Upconversion Materials

Conceivably, then, it would be a great advantage to arrange fluorescence the opposite way; that is, to excite the target in the longer-wavelength and measure the emission at the shorter wavelengths. If the emission is to still be in the visible region, this would most likely involve exciting the emission in the near infrared (NIR). NIR excitation allows taking advantage of biological windows, in which tissue absorption (water, blood, other components) are reduced, with correspondingly greater penetration depths for the light into tissue than for other wavelength regions. Such anti-Stokes emission is possible, and a class of upconversion materials, both organic and inorganic, have arisen in the last few decades to facilitate upconversion fluorescence. Here, we focus on upconversion nanoparticles, as well as a little bit of the physics (which is quite involved), and provide some examples of their uses as sensors.

Physical Background

Upconversion nanoparticles are typically sub-100 nanometer particles that have actinide- or lanthanide-doped transition metals in a matrix. The outer 5s and 5p shells protect the non-bonding 4f orbitals, which have many possible excited state energies. These 4f excited state energies will become even more numerous, due to splitting under the crystal field (local effect of charges) when the actinide or lanthanide is embedded in a bulk, such as a crystal, or a nanostructure or a nanoparticle. Because of the shielding from the 5s and 5p orbitals, this near-continuum of 4f state energies is effectively protected, which yields long lifetimes for the excited states.

There has been substantial research into the mechanisms of upconversion, the two most efficient, and thus most important, being mentioned here. The first is classical multiphoton absorption, termed excited state absorption (ESA). In ESA, two or more photons are absorbed simultaneously with the help of an excited state (or multiple excited states) to facilitate the energy absorption. As noted above, a near-continuum of closely spaced excited states are possible in transition metal-doped upconversion materials. A limiting effect of ESA is the necessity of simultaneous multiphoton absorption, which implies high fluence. However, ESA is a key mechanism of upconversion in the presence of a high flux of pump photons.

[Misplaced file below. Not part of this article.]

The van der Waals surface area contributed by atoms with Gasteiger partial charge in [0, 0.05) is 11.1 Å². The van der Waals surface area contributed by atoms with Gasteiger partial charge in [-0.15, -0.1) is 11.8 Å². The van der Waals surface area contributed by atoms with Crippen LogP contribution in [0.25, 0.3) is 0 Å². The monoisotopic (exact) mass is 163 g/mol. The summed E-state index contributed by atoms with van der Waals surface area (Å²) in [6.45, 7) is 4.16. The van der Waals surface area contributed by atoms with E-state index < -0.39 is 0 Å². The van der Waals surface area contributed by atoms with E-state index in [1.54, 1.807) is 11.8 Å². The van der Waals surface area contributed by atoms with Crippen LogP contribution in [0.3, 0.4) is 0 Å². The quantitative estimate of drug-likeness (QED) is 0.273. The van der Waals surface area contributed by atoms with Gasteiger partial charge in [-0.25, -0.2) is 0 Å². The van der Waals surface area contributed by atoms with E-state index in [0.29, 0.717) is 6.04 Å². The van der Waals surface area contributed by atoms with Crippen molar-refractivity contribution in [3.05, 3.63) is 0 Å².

A second and often more important mechanism was initially researched by François Azul in the mid-1960s during his Ph.D. research which he called APTE (for Addition de Photons par Transfert d’Energie)(1), and now more commonly termed energy transfer upconversion (ETU). In this case, one or more excited sensitizer (S) ions participate in exciting the activator (A) ion of the same type, which subsequently emits a shorter-wave photon. Either the A ion can be excited optically, and undergoes additional energy transfer from an S ion to reach the excited state from which it emits, or the A ion can be excited by two optically-excited S ions. In either case, this results in the emission of shorter-wavelength photons from the longer-wave excitation, or upconversion.